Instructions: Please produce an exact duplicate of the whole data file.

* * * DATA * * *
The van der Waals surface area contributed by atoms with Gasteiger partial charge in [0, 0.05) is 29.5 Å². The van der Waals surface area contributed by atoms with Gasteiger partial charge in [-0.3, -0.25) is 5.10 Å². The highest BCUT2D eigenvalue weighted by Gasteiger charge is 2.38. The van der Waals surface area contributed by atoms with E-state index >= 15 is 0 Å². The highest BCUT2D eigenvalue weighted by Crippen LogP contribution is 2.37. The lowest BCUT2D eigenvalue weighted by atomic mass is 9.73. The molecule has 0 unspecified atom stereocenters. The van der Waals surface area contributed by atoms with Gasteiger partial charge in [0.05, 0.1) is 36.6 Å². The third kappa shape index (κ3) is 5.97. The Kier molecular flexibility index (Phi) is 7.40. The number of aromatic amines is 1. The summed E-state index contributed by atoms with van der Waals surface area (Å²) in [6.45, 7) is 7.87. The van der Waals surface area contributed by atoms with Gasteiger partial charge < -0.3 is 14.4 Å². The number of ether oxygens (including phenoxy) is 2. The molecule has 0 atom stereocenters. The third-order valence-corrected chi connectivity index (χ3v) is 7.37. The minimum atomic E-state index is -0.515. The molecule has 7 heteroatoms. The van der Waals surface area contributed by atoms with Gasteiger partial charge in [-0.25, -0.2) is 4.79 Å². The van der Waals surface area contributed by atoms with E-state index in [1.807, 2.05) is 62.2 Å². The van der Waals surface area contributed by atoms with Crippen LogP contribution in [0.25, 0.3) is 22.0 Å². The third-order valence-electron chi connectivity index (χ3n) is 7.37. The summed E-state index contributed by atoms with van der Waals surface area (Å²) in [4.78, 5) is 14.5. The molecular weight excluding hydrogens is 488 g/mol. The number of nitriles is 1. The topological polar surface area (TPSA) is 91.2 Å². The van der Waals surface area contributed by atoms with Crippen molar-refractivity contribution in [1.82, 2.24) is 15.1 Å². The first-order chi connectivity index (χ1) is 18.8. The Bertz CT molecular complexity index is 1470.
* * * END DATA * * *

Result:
The van der Waals surface area contributed by atoms with Gasteiger partial charge in [0, 0.05) is 29.5 Å². The van der Waals surface area contributed by atoms with Gasteiger partial charge in [-0.3, -0.25) is 5.10 Å². The highest BCUT2D eigenvalue weighted by Gasteiger charge is 2.38. The van der Waals surface area contributed by atoms with E-state index >= 15 is 0 Å². The highest BCUT2D eigenvalue weighted by Crippen LogP contribution is 2.37. The lowest BCUT2D eigenvalue weighted by atomic mass is 9.73. The molecule has 0 unspecified atom stereocenters. The van der Waals surface area contributed by atoms with Gasteiger partial charge in [0.05, 0.1) is 36.6 Å². The third kappa shape index (κ3) is 5.97. The Kier molecular flexibility index (Phi) is 7.40. The number of aromatic amines is 1. The summed E-state index contributed by atoms with van der Waals surface area (Å²) in [6.45, 7) is 7.87. The van der Waals surface area contributed by atoms with Gasteiger partial charge < -0.3 is 14.4 Å². The number of ether oxygens (including phenoxy) is 2. The molecule has 0 atom stereocenters. The third-order valence-corrected chi connectivity index (χ3v) is 7.37. The minimum atomic E-state index is -0.515. The molecule has 7 heteroatoms. The van der Waals surface area contributed by atoms with Gasteiger partial charge in [-0.25, -0.2) is 4.79 Å². The van der Waals surface area contributed by atoms with E-state index in [1.807, 2.05) is 62.2 Å². The van der Waals surface area contributed by atoms with Crippen LogP contribution in [0.25, 0.3) is 22.0 Å². The third-order valence-electron chi connectivity index (χ3n) is 7.37. The summed E-state index contributed by atoms with van der Waals surface area (Å²) in [4.78, 5) is 14.5. The molecular weight excluding hydrogens is 488 g/mol. The number of nitriles is 1. The topological polar surface area (TPSA) is 91.2 Å². The van der Waals surface area contributed by atoms with Crippen molar-refractivity contribution in [1.82, 2.24) is 15.1 Å². The first-order chi connectivity index (χ1) is 18.8. The Bertz CT molecular complexity index is 1470.